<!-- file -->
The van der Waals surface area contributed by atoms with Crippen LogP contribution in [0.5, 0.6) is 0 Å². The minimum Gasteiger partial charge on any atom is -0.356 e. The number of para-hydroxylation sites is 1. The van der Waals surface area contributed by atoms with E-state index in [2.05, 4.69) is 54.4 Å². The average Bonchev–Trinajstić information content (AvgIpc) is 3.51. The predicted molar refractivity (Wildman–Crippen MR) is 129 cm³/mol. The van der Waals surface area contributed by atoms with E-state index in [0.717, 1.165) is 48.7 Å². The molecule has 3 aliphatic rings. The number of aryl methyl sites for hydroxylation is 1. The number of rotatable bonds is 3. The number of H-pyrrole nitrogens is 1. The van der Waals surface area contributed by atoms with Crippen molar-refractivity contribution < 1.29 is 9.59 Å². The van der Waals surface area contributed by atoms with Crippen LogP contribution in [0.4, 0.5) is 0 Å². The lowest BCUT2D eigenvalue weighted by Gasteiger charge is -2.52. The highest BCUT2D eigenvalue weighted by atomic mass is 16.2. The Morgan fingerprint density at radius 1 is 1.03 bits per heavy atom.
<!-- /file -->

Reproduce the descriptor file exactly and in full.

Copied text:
The van der Waals surface area contributed by atoms with Crippen LogP contribution in [0.5, 0.6) is 0 Å². The minimum Gasteiger partial charge on any atom is -0.356 e. The number of para-hydroxylation sites is 1. The van der Waals surface area contributed by atoms with E-state index in [2.05, 4.69) is 54.4 Å². The average Bonchev–Trinajstić information content (AvgIpc) is 3.51. The predicted molar refractivity (Wildman–Crippen MR) is 129 cm³/mol. The van der Waals surface area contributed by atoms with E-state index in [0.717, 1.165) is 48.7 Å². The molecule has 3 aliphatic rings. The number of aryl methyl sites for hydroxylation is 1. The number of rotatable bonds is 3. The number of H-pyrrole nitrogens is 1. The van der Waals surface area contributed by atoms with Crippen molar-refractivity contribution < 1.29 is 9.59 Å². The van der Waals surface area contributed by atoms with Crippen LogP contribution in [0.4, 0.5) is 0 Å². The lowest BCUT2D eigenvalue weighted by Gasteiger charge is -2.52. The highest BCUT2D eigenvalue weighted by atomic mass is 16.2. The Morgan fingerprint density at radius 1 is 1.03 bits per heavy atom.